From obtaining professional qualifications to considering a sideways step, what should treasury professionals be thinking about to progress their careers – and how should recruiters go about attracting the best talent in 2020?
In recent years, the treasurer’s role has become wider in scope and more closely integrated with the rest of the business. PwC’s 2019 survey, Digital Treasury – It takes two to tango, noted that treasurers are increasingly getting involved in areas which fall beyond the traditional scope of treasury, such as working capital management (84%) and M&A support (56%).
In addition, the survey found that the skills and competencies that are important for treasurers of the future include not only functional knowledge in treasury, but also strategic thinking (99%), business partnering capabilities (84%) and technological affinity (73%).
Against this backdrop, both recruiters and candidates need to consider how the evolving role of treasury professionals may impact treasury recruitment practices. Here are four trends that recruiters and candidates should bear in mind in the coming months:
For one thing, says Mike Richards, Chief Executive of The Treasury Recruitment Company, there’s increasing sensitivity when it comes to recruiting for top treasurer roles, with as much as 50% of such roles now being filled on a confidential basis.
“It’s common for companies to opt for a confidential campaign if the CFO decides to move, as this could affect the share price – but I never thought that could happen with the treasurer,” Richards observes. He attributes this trend to the increasing visibility of treasurers within the organisation, and the greater importance of the work they do.
At the deputy treasurer level, Richards says the market can be somewhat sluggish – meaning that challenges can arise for candidates who are looking to move their careers forward. As Richards points out, there are only 100 treasurer roles in the FTSE 100 – and turnover in such roles tends to be low. “There are lots of qualified deputy treasurers getting ready for the next move, but this can be frustrating if the treasurer isn’t going anywhere,” he says.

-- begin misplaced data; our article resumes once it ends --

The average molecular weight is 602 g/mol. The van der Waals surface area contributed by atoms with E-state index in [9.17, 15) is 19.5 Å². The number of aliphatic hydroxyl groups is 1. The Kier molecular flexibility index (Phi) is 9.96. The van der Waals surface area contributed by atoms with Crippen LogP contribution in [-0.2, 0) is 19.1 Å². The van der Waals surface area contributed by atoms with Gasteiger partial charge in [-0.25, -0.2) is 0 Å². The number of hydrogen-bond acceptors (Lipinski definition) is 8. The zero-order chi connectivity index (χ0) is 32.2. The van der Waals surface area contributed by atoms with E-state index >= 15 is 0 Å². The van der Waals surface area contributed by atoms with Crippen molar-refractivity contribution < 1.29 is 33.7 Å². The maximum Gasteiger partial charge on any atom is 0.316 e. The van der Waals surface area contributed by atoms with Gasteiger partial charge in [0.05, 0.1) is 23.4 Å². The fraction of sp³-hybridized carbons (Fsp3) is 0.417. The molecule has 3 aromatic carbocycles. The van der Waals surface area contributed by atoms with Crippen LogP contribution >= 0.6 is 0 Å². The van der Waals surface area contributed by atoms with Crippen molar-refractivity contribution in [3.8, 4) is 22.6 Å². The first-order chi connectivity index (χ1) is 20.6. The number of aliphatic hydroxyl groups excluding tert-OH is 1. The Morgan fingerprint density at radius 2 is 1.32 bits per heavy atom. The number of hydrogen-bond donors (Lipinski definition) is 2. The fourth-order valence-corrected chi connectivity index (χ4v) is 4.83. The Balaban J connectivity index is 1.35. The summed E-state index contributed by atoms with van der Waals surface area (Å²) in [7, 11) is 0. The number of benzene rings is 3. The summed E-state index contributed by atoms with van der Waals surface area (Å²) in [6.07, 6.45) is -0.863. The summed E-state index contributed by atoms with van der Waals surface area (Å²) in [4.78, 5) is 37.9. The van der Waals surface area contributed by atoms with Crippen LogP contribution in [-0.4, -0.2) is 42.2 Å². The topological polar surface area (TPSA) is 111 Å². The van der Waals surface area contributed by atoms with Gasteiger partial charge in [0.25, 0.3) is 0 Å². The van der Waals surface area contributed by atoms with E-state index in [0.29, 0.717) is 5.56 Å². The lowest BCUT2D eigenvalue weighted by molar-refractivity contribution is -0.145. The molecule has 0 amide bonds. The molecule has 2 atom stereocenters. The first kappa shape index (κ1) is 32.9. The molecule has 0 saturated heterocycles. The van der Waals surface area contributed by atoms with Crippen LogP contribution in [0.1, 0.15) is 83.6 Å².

For treasury professionals who find themselves in this situation, Richards suggests it can be prudent to look further afield. “Don’t just think about getting the treasurer’s job – look at working in corporate finance, or taking a sideways move to deputy CFO role,” he advises. “That way you can get a wider range of experience, and from there move into a role like business development, country CFO – or, indeed, into a treasurer role.”
For candidates at an earlier point in their career, such as treasury analysts and dealers, Richards emphasises the importance of studying for professional qualifications. “You don’t have to study – but if you choose not to, don’t be surprised if you’re not on the shortlist,” he says. “The market has got a wealth of qualified and part-qualified treasury talent who are studying all the time, whether that’s for AMCT, CTP or an MBA.”
Last but not least, Richards says that for companies looking to recruit the best treasury talent, it’s increasingly important to take a candidate-focused mindset. When writing job adverts, he says companies should consider carefully why candidates would want to join the organisation, and what sort of career development they might be looking for.
“A lot of companies write adverts that are all about them,” Richards observes. “Candidates aren’t so interested these days in whether or not you’ve got a pool table – but they do want to know if they’ll be working until nine o’clock every night, or where their career is going to be in two or three years’ time.”